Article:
Grey is a unique colour in more than one way. It is a mix of the two opposite colours in the palette - black and white. It’s also not easy to find in nature and the results, when applied to your wooden floor, vary greatly depending on the wood species, the intensity of the stain and the hue used.
On Colour Matching
Different wood species absorb the stains in their own unique way. This means that if we apply a stain on a floor made from red oak and another from a white one, the results won’t be consistent. In order to stain properly, to get the exactly desired tint, you’ll need some experience. In fact, colour matching is arguably the hardest skill to learn in the flooring business. There are people hired specifically for this task from flooring companies because their own crews lack the skill.
Getting that perfect variation of grey is harder to achieve on hardwood rather than softwood because the cellular structure of hardwood is denser and the drying process – slower. This difficulty will be reflected in the price if you hire an expert for the task ahead. Professionals, however, guarantee exactly the result you want right there and right now. Unfortunately, many DIY projects often end up badly, so be mindful of the risk involved.
How to Stain Wood in General?
- Remove any traces of dirt, dust or leftovers finishing products like wax or polish.
- Sand your floor and progressively move from coarser to finer sanding grits. The smoother the surface the lighter the shade of the stain.
- Use a damp cloth to leave a perfectly clean surface.
- Stir the stain and follow meticulously the manufacturer’s instructions when applying with brush or cloth.
- Try to follow the grain when staining and spread the substance evenly.
- When done, leave the stain some time to dry according to the instructions. In most cases, the more time you leave it to dry, the darker it will be.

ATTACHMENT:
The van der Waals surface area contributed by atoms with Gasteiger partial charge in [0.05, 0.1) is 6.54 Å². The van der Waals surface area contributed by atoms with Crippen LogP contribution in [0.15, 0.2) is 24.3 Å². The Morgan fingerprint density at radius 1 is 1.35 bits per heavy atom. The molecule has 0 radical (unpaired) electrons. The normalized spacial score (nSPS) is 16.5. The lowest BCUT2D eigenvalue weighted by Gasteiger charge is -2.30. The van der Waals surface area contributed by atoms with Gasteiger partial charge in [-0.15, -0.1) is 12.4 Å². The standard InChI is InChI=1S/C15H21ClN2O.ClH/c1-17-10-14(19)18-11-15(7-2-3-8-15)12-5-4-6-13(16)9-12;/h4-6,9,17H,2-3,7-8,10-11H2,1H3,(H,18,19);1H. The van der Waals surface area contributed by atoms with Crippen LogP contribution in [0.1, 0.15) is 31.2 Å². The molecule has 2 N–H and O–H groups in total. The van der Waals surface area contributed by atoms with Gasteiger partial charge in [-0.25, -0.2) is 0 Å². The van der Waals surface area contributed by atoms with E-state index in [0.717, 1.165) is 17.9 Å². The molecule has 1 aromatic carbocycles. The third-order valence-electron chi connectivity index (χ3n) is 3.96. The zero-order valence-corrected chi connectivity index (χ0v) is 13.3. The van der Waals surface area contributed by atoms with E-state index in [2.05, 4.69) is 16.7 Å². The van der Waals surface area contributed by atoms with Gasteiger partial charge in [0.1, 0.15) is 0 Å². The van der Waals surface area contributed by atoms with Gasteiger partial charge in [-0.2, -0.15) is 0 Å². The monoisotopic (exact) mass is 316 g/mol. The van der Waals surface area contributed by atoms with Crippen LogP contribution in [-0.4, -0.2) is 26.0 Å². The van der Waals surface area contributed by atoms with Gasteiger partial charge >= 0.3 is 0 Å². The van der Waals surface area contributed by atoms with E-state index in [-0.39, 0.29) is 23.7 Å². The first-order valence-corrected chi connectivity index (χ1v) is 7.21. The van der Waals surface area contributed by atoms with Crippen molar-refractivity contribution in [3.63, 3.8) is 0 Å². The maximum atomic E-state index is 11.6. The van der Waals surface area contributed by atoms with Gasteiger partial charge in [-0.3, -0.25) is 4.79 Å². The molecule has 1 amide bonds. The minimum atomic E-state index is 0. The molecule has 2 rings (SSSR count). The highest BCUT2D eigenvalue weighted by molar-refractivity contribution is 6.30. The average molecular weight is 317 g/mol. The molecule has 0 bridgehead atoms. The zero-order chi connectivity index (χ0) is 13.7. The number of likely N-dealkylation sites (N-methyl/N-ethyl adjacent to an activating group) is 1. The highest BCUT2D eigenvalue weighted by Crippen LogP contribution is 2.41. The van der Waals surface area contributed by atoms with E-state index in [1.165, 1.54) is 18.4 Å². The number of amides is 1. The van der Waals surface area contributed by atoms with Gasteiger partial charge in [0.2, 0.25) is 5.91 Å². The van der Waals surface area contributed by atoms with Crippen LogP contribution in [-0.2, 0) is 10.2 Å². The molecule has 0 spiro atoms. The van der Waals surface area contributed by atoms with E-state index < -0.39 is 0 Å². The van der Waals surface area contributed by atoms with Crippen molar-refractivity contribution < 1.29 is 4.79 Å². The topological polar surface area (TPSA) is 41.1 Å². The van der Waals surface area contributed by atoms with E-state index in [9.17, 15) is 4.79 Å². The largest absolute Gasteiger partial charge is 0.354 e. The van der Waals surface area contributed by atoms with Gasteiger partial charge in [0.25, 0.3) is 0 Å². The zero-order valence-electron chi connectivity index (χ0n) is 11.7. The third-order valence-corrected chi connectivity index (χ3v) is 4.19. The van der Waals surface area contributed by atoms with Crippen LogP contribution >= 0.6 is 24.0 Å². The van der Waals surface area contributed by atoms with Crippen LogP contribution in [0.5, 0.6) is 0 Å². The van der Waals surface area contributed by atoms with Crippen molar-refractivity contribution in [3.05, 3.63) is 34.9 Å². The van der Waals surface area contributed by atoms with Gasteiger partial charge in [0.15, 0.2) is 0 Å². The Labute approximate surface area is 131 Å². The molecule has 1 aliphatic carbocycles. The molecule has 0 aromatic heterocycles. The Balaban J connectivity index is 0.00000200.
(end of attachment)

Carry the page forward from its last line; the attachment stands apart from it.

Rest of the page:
Grey Colour? How?
The grey stain effect is a combination of ebony and white wash. We mix and test the two products on the floor until we find which shade of grey you like the most and proceed with its application. As already mentioned, different wood species will produce different results. Pre-finished birch or maple will easily turn dark brown stains into grey. On an oak, though, a brown stain will remain, well… brown. When trying to stain a pine floor with its red and yellow tones it’s probably best to apply a deep shade of grey to counter the innate wood colour. There are many subtle differences and the best way to make sure you have the result you desire is to call a professional to get the job done.
What Kind of Finishing Product to Use?
The most popular type of finish today is made from polyurethane. The main types of polyurethane are based on oil (solvent) or water. Oil based polyurethane will provide slightly better protection but slowly turns yellow with time. Water based poly, on the other hand, is clear substance and will not affect your floor’s colour. If you want to preserve your grey stain, a water based polyurethane is your best option.